Challenge: Puppetry

Clive Hicks-Jenkin's puppets for the 2013 performance of The Mare's Tale by Mid Wales Chamber Orchestra

Clive Hicks-Jenkin's puppets for the 2013 performance of The Mare's Tale by Mid Wales Chamber Orchestra

Clive Hicks-Jenkin's Expressionist Stair-Set for the 2013 performance of The Mare's Tale by Mid Wales Chamber Orchestra

Inspired by the astonishing emotional complexity of the interactions between Clive's puppets, his screen animations of 2D maquettes, and human actors and musicians in the 2013 performance of The Mare's Tale by the Mid Wales Chamber Orchestra, there has been an outpouring of interest in all things puppetry moving around the blogosphere. The fantastic result is a new challenge over at Clive's blog, calling all available hands to get building.

Logo created by Peter Slight, curator of the Puppet Challenge. Click for Link.

In preparation for the challenge, to help with ideas and to underline the fact that there are many, very different styles and materials available to the new puppeteer, Clive has been posting (and will continue to do so) about great puppets both ancient and modern-- his site has become a veritable museum of delightful discoveries...

"The Chinese shadow-puppet tradition is said to date from the reign of the Emperor Wu in the Han Dynasty. When his favourite concubine died, he ordered his court officials to bring her back to life. An articulated ‘puppet’ in her likeness was made of donkey-skin, and the concubine was conjured for the Emperor by means of moving lamps projecting her puppet-shadow onto a screen." --Clive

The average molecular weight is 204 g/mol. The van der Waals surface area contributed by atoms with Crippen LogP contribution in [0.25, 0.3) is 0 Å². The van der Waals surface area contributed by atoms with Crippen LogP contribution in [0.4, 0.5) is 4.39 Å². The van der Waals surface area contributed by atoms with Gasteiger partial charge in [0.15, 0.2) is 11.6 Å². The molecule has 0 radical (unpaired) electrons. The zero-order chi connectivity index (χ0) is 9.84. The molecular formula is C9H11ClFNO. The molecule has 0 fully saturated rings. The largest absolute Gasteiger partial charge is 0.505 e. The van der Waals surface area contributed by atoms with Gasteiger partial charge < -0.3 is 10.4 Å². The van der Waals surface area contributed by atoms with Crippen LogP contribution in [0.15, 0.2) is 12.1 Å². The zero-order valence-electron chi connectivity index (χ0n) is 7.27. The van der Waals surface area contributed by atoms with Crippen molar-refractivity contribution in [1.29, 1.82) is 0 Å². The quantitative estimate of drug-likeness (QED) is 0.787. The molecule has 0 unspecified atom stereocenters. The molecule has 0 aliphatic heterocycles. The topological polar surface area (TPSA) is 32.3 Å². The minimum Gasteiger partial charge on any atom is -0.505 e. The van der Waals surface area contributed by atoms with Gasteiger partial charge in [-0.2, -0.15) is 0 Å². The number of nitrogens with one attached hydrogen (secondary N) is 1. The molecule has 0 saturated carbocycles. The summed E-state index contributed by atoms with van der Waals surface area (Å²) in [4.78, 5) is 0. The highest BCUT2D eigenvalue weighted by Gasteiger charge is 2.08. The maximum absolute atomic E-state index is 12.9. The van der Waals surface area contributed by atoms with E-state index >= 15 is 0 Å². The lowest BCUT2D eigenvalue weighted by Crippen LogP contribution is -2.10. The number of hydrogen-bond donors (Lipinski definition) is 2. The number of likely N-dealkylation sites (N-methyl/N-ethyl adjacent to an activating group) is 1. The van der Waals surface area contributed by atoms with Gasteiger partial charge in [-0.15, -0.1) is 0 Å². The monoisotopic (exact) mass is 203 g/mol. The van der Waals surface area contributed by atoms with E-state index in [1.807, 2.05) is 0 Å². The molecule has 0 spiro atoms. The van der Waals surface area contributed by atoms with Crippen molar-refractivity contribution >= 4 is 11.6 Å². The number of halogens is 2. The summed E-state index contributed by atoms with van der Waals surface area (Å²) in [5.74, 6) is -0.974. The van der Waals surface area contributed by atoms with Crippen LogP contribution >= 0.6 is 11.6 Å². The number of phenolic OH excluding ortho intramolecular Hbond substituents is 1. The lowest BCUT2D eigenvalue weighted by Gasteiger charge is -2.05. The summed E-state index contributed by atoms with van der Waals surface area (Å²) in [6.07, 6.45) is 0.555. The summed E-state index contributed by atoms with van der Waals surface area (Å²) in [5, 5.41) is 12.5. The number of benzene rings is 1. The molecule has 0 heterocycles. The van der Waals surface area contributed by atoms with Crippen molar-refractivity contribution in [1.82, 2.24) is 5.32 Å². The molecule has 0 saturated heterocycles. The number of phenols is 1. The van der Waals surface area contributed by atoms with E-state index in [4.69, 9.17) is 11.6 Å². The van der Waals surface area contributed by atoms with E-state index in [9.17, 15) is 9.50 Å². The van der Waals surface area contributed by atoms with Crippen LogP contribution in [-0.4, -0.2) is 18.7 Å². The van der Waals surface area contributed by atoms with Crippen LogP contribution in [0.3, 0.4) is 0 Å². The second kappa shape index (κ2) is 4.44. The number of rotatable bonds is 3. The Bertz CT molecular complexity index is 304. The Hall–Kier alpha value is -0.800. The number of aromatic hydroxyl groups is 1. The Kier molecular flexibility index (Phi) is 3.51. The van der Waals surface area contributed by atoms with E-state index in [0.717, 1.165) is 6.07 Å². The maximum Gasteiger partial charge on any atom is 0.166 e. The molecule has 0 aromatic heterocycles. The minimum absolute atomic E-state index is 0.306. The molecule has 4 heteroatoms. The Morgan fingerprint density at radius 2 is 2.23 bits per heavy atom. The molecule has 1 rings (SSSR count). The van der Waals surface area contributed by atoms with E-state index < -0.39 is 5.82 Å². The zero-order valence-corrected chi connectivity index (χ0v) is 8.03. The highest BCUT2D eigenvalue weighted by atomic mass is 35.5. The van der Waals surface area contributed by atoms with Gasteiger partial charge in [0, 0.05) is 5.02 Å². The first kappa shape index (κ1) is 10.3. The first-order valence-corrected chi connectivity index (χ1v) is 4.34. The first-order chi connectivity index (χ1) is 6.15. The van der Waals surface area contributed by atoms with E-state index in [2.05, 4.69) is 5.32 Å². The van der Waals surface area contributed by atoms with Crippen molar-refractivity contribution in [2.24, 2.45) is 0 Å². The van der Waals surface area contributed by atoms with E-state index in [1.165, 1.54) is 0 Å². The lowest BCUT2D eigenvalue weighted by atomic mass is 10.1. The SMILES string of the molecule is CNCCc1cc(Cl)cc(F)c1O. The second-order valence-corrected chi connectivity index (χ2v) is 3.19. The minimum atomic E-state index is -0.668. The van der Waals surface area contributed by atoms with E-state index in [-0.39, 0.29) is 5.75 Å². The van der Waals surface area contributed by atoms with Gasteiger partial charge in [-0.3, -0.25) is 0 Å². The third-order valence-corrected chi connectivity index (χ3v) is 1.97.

"In the Javanese shadow-puppet tradition of Wayang Kulit, the word for the shadow-screen is Kelir, and just as the puppet-master is obscured from the audience by this fragile veil, it’s believed that the ‘mover of the world’, the Jagatkarana, is hidden from mortal sight by the screen that separates the planes of existence."--Clive

He tells us that though they would only ever perform as shadows on a screen, great attention was given to the colors and decorations that were considered a gift of thanks and reverence to the shadow puppet itself:

Such shadow puppets would be a logical next step for those of us who took to the lessons on maquette- building from Clive here, and took part in the previous challenge and exhibition here. (Don't miss parts II and III, following that.)